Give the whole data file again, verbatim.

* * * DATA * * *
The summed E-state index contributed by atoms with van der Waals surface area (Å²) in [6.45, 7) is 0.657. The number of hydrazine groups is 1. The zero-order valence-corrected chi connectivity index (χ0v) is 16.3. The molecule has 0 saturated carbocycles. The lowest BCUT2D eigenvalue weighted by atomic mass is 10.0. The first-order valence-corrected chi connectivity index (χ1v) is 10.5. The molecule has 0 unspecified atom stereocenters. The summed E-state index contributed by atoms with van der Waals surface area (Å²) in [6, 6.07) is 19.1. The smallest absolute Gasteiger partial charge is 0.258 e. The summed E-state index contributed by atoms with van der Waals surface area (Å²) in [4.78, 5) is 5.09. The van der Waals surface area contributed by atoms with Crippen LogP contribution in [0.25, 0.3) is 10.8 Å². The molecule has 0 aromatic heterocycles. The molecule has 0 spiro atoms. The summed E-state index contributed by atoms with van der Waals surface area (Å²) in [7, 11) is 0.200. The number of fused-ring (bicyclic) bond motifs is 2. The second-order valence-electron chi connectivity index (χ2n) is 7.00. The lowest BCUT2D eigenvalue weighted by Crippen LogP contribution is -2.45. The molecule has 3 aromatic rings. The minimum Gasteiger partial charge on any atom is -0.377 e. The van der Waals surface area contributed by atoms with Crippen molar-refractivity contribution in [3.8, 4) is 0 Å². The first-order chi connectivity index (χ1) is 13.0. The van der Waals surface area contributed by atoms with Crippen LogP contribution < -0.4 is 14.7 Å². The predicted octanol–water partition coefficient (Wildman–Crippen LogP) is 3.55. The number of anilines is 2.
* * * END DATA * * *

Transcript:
The summed E-state index contributed by atoms with van der Waals surface area (Å²) in [6.45, 7) is 0.657. The number of hydrazine groups is 1. The zero-order valence-corrected chi connectivity index (χ0v) is 16.3. The molecule has 0 saturated carbocycles. The lowest BCUT2D eigenvalue weighted by atomic mass is 10.0. The first-order valence-corrected chi connectivity index (χ1v) is 10.5. The molecule has 0 unspecified atom stereocenters. The summed E-state index contributed by atoms with van der Waals surface area (Å²) in [6, 6.07) is 19.1. The smallest absolute Gasteiger partial charge is 0.258 e. The summed E-state index contributed by atoms with van der Waals surface area (Å²) in [4.78, 5) is 5.09. The van der Waals surface area contributed by atoms with Crippen LogP contribution in [0.25, 0.3) is 10.8 Å². The molecule has 0 aromatic heterocycles. The molecule has 0 spiro atoms. The summed E-state index contributed by atoms with van der Waals surface area (Å²) in [7, 11) is 0.200. The number of fused-ring (bicyclic) bond motifs is 2. The second-order valence-electron chi connectivity index (χ2n) is 7.00. The lowest BCUT2D eigenvalue weighted by Crippen LogP contribution is -2.45. The molecule has 3 aromatic rings. The minimum Gasteiger partial charge on any atom is -0.377 e. The van der Waals surface area contributed by atoms with Crippen molar-refractivity contribution in [3.8, 4) is 0 Å². The first-order chi connectivity index (χ1) is 13.0. The van der Waals surface area contributed by atoms with Crippen LogP contribution < -0.4 is 14.7 Å². The predicted octanol–water partition coefficient (Wildman–Crippen LogP) is 3.55. The number of anilines is 2.